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I just said in conversation:

Ils ne vont pas tarder à rappliquer, remarque. Contente-toi de nous dégoter un bon petit restau pour ce soir !

... and my colleague pointed out that he might just as well have phrased the sentence as:

Contente-toi d'essayer de nous dégoter un bon petit restau pour ce soir !

I checked this up on Wiktionnaire, and it indeed says that this particular usage of "dégoter" in the sense of "essayer de trouver", not just "trouver", is only seen in Switzerland.

I find myself dropping "essayer" when using "dégoter" like this, but I wonder how native French speakers from France, Canada, and Belgium commonly phrase this?


Now that I think about it, when I use "dégoter" in the following context, for instance, the idea of "essayer" is not included; merely the idea of "having found it by chance".

Elle a eu la gentillesse de nous dégoter une bouteille de Beaujolais Nouveau.

  • I don't understand the question. In “Contente-toi de nous dégoter un bon petit restau pour ce soir !”, dégoter means “find”, not “try to find”. This is an exhortation to succeed, not just to make an attempt. “Just make sure and find a nice restaurant for tonight.” – Gilles Nov 15 '17 at 20:57
  • L'article au Wiktionnaire est tout simplement bizarre. On dit que dégoter voudrait dire au Québec tenter de trouver un emploi avec un exemple contenant le bout de phrase dans l’espoir de dégoter un boulot !! L'article Wiktionnaire témoigne à mon avis d'une lecture douteuse de l'entrée au DHLF qui mentionne le jeu et le sens de trouver un poste en supplantant qqn. comme origines des sens déplacer et dénicher/trouver d'aujourd'hui. Voir aussi TLFi. Merci ! – user3177 Nov 16 '17 at 19:46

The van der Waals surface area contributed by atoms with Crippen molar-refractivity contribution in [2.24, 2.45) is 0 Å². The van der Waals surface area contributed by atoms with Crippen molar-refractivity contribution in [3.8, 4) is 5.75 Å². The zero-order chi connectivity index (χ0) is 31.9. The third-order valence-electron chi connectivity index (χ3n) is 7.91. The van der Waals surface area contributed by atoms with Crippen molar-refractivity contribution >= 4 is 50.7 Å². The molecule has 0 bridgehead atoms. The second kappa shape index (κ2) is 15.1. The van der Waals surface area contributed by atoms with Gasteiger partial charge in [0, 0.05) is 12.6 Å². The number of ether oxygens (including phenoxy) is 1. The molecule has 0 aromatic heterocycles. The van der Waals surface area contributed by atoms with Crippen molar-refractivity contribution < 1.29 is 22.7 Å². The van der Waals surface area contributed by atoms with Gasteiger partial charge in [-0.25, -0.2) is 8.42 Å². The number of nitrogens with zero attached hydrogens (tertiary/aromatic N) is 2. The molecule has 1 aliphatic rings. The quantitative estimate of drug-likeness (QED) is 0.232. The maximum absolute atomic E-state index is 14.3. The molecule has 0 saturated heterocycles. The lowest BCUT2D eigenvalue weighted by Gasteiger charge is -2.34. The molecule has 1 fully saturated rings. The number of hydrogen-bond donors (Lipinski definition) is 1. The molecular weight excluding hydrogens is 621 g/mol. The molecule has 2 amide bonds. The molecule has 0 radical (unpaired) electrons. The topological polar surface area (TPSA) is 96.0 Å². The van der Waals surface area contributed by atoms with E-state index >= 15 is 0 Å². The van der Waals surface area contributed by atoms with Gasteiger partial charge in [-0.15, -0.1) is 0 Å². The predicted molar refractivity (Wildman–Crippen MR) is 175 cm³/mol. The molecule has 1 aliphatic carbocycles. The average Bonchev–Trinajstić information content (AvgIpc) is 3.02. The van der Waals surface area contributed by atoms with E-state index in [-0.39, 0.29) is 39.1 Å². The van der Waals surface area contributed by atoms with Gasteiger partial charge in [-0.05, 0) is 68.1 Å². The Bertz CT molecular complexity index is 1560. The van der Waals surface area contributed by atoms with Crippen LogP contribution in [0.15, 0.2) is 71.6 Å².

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"Dégoter" comes from a game where it was the use to shout :"Dégot s'en va !" when the player was trying to score, so basically, dégoter used to mean "to give it a try" while playing to this game.

I'm sure in France and Belgium no native speaker will ever understand "dégoter" as in Switzerland.

In Canada however, I wouldn't be surprised, many french words in Canada and Switzerland are closer to their etymology than they are in France.

  • Being a French-Canadian, I will say that my understanding of ‘dégoter’ is not the one you describe here. I find this usage very interesting, though. Unfortunately, Switzerland & Canada a apart on this one, as far as I’m concerned... – ﺪﺪﺪ Nov 16 '17 at 0:29
  • I can confirm from Belgium too (where we often have common archaic usages with Swiss French, though): same meaning here as "to find something that was unexpected or hard to find", not "try to find". But as the 2 meanings are quite close, I expect this would cause no actual misunderstandings, just maybe a bit of surprise. – Greg Nov 16 '17 at 5:37
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As a native French speaker from France I will give you some insight about how we use "dégoter" here.

As everything else in French, it's again a matter of context.

"Il est sorti en boîte de nuit, il s'est dégoté une fille pour la soirée" - "He went to a night club and found a girl for the night"

Here dégoter gives the idea of trials and errors. The girl he found was likely not his first choice and also express a slight idea of randomness behind finding the girl.

Whereas in "Il nous a dégoter un petit resto" - "He found us a little restaurant"

Here it somewhat expresses the idea of expertise. Dégoter means finding a secret gem.

But I can confirm that French people do use dégoter. It's use by people liking the precision of language as well as by everyday people that naturally have a thing to use typical expressive French.

  • I just realize, that I have absolutely not answered the initial question. I got carried away by my explanation haha – soueuls Nov 15 '17 at 18:43

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